Water 2019, 11(3), 465; https://doi.org/10.3390/w11030465 - 05 Mar 2019
Abstract
The North American oligochaete Sparganophilus tamesis is widespread in European freshwaters. Its ecological effects on benthic nitrogen (N) biogeochemistry were studied in two contrasting environments: the organic-rich muddy sediments of the eutrophic Mincio River (Italy) and the organic-poor sandy sediments of the oligotrophic [...] Read more.
The North American oligochaete Sparganophilus tamesis is widespread in European freshwaters. Its ecological effects on benthic nitrogen (N) biogeochemistry were studied in two contrasting environments: the organic-rich muddy sediments of the eutrophic Mincio River (Italy) and the organic-poor sandy sediments of the oligotrophic Cazaux-Sanguinet Lake (France). Oxygen and inorganic N fluxes and denitrification rates (IPT) were measured by dark incubation of intact cores with different worm biomass. Sediment oxygen demand and denitrification were higher in muddy than in sandy sediments; however, at the two sites, bioturbation by the oligochaetes stimulated differing microbial O2 and NO3 respiration and NH4+ production. In particular, the relative effect of S. tamesis on sediment metabolism was greater in Cazaux-Sanguinet Lake than in the Mincio River. As a result, S. tamesis favored net N loss in the Mincio River, whereas it increased NH4+ recycling and lowered denitrification efficiency in the Cazaux-Sanguinet Lake. Our results suggest that the effects of S. tamesis on N biogeochemistry might differ depending on local trophic settings. These results have implications for the conservation of isoetids in the French Lake, whose persistence can be menaced by oligochaete-induced nutrient mobilization. Full article
(This article belongs to the Special Issue The Role of Macrobiota in Aquatic Nutrient Cycling)
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Planned Papers

The below list represents only planned manuscripts. Some of these manuscripts have not been received by the Editorial Office yet. Papers submitted to MDPI journals are subject to peer-review.

Title: Macrofauna and Aquatic nutrient Cycles

Authors and Article Type: Milardi M. et al. from Ferrara University (Italy), review paper

 

Title: Effect of Aquatic Vegetation on Nutrient Cycles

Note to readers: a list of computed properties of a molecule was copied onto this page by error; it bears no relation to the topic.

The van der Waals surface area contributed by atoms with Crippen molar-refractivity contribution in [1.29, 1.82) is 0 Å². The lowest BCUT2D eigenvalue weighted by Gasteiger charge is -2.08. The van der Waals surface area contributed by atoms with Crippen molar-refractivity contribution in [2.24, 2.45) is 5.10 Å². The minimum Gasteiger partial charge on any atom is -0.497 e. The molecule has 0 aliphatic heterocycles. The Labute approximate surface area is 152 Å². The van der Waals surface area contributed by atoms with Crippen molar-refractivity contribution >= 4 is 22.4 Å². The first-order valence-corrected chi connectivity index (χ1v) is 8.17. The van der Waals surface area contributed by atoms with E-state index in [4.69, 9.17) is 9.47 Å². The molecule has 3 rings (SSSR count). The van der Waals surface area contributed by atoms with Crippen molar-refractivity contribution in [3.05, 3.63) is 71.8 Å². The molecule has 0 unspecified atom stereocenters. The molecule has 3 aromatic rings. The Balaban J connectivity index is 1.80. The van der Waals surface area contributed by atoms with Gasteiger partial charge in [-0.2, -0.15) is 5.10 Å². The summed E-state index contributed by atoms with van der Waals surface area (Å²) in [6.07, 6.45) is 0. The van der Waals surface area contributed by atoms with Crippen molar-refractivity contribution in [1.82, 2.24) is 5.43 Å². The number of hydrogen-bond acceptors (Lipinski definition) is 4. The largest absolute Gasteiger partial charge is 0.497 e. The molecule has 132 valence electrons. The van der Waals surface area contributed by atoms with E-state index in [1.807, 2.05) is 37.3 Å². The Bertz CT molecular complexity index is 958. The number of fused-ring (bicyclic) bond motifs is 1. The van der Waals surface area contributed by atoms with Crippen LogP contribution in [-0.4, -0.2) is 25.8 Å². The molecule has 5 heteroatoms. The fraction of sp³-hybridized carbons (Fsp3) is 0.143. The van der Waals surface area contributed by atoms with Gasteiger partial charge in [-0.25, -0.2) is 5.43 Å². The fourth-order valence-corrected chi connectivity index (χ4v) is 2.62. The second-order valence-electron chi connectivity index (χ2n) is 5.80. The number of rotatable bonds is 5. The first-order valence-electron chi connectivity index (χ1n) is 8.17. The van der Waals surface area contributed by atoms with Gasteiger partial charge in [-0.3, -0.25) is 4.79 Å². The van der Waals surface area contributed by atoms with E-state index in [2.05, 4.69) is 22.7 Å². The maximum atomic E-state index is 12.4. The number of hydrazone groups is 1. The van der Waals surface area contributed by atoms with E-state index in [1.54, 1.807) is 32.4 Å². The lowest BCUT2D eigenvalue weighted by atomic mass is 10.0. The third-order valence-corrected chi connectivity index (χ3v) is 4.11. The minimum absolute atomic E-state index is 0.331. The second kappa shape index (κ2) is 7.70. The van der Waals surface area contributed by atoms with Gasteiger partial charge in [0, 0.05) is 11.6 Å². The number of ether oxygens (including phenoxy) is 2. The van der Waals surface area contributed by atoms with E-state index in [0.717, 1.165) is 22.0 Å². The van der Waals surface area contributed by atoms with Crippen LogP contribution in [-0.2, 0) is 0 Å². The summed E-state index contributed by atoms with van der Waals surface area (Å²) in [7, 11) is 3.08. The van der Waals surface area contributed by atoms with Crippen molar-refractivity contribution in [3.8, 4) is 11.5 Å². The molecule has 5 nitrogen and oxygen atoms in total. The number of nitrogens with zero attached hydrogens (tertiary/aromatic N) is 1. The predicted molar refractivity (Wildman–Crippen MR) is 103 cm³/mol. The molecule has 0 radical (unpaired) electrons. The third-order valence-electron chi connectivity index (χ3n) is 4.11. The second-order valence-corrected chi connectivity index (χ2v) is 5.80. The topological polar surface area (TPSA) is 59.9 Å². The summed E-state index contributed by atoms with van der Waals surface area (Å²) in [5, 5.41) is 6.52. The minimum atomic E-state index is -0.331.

Authors and Article Type: Soana E. et al. from Ferrara University (Italy), review paper

 

Title: Bioturbation of Lamprey Larvae in Riverine Sediments

Authors and Article Type: Nika N. et al. from Klaipeda University (Lithuania), research paper

 

Title: Benthic Biodiversity of Macrofauna and Estuarine Functioning

Authors and Article Type: Politi T. et al. from Klaipeda University (Lithuania), research paper

 

Title: Do Bird Colonies Enhance the Risk of Cyanobacterial Blooms in Eutrophic Lagoons?

Authors and Article Type: Petkuviene J. et al. from Klaipeda University (Lithuania), review paper

 

Title: Bioturbation of Native and Invasive Worms and Implications for the N Recycling and N Loss via Denitrification

Authors and Article Type: Moraes P. et al. from University of Sao Paulo (Brazil), research paper

 

Title: Control of Vegetation in Hypertrophic Pond and Implication for Benthic Functioning

Authors and Article Type: Longhi D. et al. from University of Parma (Italy), research paper

 

Title: Combined Effects of Macrofauna, Drought and Litter Size on Decomposition in Intermittent Rivers

Authors and Article Type: Palmia B. et al. from University of Parma (Italy), research paper

 

Title: Effect of Surface and Deep Burrowers Bioturbation on Benthic Respiration and Nutrient cycling

Authors and Article Type: Benelli S. et al. from University of Parma (Italy), research paper

 

Title: Macrophytes and Burrowing Fauna Decrease Methane Ebullition in Organic-rich Freshwater Sediments

Authors and Article Type: Bartoli M. et al. from University of Parma (Italy), research paper